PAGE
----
In all, California released $2.56 billion today to public schools and colleges, and expects another $1.1 billion to go out in the fall. Of course, with the state’s budget in such a mess and the dwindling public support for Prop. 1A (which would bring in $16 billion in temporary tax revenue and cap spending), the state might end up cutting as much — or more — from its education budget.
This federal stabilization money is in addition to funds for Title I schools and special education programs. For OUSD, that amounts to roughly $28 million.
State schools superintendent Jack O’Connell has been mum about the return of local governance to the Oakland school board, five months after OUSD passed muster with state auditors from the Fiscal Crisis & Management Assistance Team.
Maybe his Oakland appointee, Vince Matthews, knows something we don’t; he’s looking for another job.
In fact, Matthews was recently one of six finalists for a school district in Reno, Nevada — the Washoe County School District. But he later withdrew his name (as did a few of the other finalists). He told me this afternoon that he was still job hunting. Continue Reading
Capitol Alert, a Sacramento Bee blog, reports that the California Federation of Teachers sued Schwarzenegger and other state officials yesterday for $12 billion. The CFT says that money is owed to schools under Proposition 98, the constitutional amendment that established a mandatory minimum level of education funding.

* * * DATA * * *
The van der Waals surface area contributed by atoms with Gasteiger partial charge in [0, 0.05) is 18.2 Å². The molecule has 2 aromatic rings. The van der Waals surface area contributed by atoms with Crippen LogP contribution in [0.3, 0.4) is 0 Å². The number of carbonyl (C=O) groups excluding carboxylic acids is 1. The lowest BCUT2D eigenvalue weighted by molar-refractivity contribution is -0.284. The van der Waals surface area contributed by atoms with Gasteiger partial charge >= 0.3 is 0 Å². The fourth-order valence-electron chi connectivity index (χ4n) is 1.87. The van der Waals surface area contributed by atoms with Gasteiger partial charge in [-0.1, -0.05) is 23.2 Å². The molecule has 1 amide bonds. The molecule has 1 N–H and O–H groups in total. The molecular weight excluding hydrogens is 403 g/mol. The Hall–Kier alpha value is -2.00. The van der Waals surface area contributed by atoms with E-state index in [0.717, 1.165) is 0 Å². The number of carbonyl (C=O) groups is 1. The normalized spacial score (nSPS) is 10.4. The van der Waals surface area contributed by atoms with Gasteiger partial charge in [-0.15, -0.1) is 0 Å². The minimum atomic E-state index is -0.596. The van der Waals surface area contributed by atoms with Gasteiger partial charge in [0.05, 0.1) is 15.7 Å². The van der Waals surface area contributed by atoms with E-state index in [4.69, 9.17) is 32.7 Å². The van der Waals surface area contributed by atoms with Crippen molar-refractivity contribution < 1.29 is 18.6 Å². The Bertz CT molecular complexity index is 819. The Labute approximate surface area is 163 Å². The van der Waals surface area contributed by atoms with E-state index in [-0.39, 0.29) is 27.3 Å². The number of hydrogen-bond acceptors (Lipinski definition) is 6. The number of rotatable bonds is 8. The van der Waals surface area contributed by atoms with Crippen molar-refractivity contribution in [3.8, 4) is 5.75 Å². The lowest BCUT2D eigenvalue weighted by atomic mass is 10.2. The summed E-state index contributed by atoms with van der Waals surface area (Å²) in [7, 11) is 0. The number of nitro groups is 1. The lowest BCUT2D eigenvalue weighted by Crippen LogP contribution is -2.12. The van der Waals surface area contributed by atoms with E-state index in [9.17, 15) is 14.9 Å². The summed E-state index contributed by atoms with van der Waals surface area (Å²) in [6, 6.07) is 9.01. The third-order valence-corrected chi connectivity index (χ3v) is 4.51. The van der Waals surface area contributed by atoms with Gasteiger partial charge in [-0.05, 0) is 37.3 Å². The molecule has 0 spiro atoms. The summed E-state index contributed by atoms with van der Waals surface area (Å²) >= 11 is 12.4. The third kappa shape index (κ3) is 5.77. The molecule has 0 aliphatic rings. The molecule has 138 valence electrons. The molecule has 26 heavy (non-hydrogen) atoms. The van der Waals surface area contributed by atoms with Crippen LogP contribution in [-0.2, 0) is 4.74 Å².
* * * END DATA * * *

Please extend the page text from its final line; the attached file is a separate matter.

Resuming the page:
This is all wrapped up, of course, in the campaign against Proposition 1A, a deficit-closing measure on the May 19 special election ballot that would establish spending caps and a short-term, $16 billion tax hike. (California’s larger teacher union, the California Teachers Association, has taken a different stance than the CFT. It is backing 1A.)
The latest polls show support for these ballot measures is eroding, as my colleague Josh Richman reported in his politics blog.
I haven’t been posting anything lately because the school year is close to ending and everyone we’re trying to finish their end of the year projects and such.
The Swine Flu has been dominating the media for the past two-three weeks. Coincidentally, the 10th graders at our school are doing a project about different diseases. It’s actually amazing how our project fell into perfect synchronization with the outbreak of the swine flu.
One of the first things we learned was how to prevent the influenza from spreading. However, some students are reacting strongly about the swine while others aren’t worried at all. We’ve had students go home early on school days because their parents were afraid that they can catch the flu, we’ve had students wear masks to school, etc. If anyone shows a symptom of the flu last week, they were usually sent home and stayed home until the symptoms are gone regardless if they had the flu or not. Continue Reading
I just spoke this afternoon with Stan Paz of Ray & Associates, the firm hired to help find Oakland’s next superintendent of schools.
Paz wouldn’t tell me much, but he did say this: None of the four semi-finalists selected by the board were internal candidates. So much for the hopefuls presented here thus far…
These four people will be interviewed by the school board next week. Continue Reading